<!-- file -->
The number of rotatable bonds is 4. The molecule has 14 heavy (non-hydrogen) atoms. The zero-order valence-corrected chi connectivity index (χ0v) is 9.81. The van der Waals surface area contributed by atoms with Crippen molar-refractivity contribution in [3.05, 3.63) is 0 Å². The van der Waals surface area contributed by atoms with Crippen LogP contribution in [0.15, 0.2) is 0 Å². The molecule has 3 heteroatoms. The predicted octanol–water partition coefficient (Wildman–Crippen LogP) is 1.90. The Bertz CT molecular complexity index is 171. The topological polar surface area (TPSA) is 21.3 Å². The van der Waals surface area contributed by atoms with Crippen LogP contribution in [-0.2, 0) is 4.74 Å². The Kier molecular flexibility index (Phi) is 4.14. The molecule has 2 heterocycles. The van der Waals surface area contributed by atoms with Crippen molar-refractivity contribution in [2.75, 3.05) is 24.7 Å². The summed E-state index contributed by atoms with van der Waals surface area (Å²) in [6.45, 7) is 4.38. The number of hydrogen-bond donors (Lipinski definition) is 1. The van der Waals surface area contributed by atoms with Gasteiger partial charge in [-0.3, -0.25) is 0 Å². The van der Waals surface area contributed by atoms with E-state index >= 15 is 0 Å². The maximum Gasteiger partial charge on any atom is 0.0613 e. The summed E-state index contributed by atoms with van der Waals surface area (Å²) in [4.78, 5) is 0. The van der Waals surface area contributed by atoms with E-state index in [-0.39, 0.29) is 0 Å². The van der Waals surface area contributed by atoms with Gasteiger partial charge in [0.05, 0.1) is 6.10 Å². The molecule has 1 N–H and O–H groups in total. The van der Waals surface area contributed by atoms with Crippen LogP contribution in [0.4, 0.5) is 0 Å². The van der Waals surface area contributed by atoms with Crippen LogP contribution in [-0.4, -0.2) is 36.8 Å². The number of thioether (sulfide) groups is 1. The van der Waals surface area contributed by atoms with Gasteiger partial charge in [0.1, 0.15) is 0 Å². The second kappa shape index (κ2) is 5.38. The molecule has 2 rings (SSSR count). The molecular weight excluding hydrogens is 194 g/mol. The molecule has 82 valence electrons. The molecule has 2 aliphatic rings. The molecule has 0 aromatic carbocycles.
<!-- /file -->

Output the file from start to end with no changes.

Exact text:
The number of rotatable bonds is 4. The molecule has 14 heavy (non-hydrogen) atoms. The zero-order valence-corrected chi connectivity index (χ0v) is 9.81. The van der Waals surface area contributed by atoms with Crippen molar-refractivity contribution in [3.05, 3.63) is 0 Å². The van der Waals surface area contributed by atoms with Crippen LogP contribution in [0.15, 0.2) is 0 Å². The molecule has 3 heteroatoms. The predicted octanol–water partition coefficient (Wildman–Crippen LogP) is 1.90. The Bertz CT molecular complexity index is 171. The topological polar surface area (TPSA) is 21.3 Å². The van der Waals surface area contributed by atoms with Crippen LogP contribution in [-0.2, 0) is 4.74 Å². The Kier molecular flexibility index (Phi) is 4.14. The molecule has 2 heterocycles. The van der Waals surface area contributed by atoms with Crippen molar-refractivity contribution in [2.75, 3.05) is 24.7 Å². The summed E-state index contributed by atoms with van der Waals surface area (Å²) in [6.45, 7) is 4.38. The number of hydrogen-bond donors (Lipinski definition) is 1. The van der Waals surface area contributed by atoms with Gasteiger partial charge in [-0.3, -0.25) is 0 Å². The van der Waals surface area contributed by atoms with E-state index >= 15 is 0 Å². The maximum Gasteiger partial charge on any atom is 0.0613 e. The summed E-state index contributed by atoms with van der Waals surface area (Å²) in [4.78, 5) is 0. The van der Waals surface area contributed by atoms with E-state index in [-0.39, 0.29) is 0 Å². The van der Waals surface area contributed by atoms with Gasteiger partial charge in [0.05, 0.1) is 6.10 Å². The molecule has 1 N–H and O–H groups in total. The van der Waals surface area contributed by atoms with Crippen LogP contribution in [0.4, 0.5) is 0 Å². The van der Waals surface area contributed by atoms with Crippen LogP contribution in [-0.4, -0.2) is 36.8 Å². The number of thioether (sulfide) groups is 1. The van der Waals surface area contributed by atoms with Gasteiger partial charge in [0.1, 0.15) is 0 Å². The second kappa shape index (κ2) is 5.38. The molecule has 2 rings (SSSR count). The molecular weight excluding hydrogens is 194 g/mol. The molecule has 82 valence electrons. The molecule has 2 aliphatic rings. The molecule has 0 aromatic carbocycles.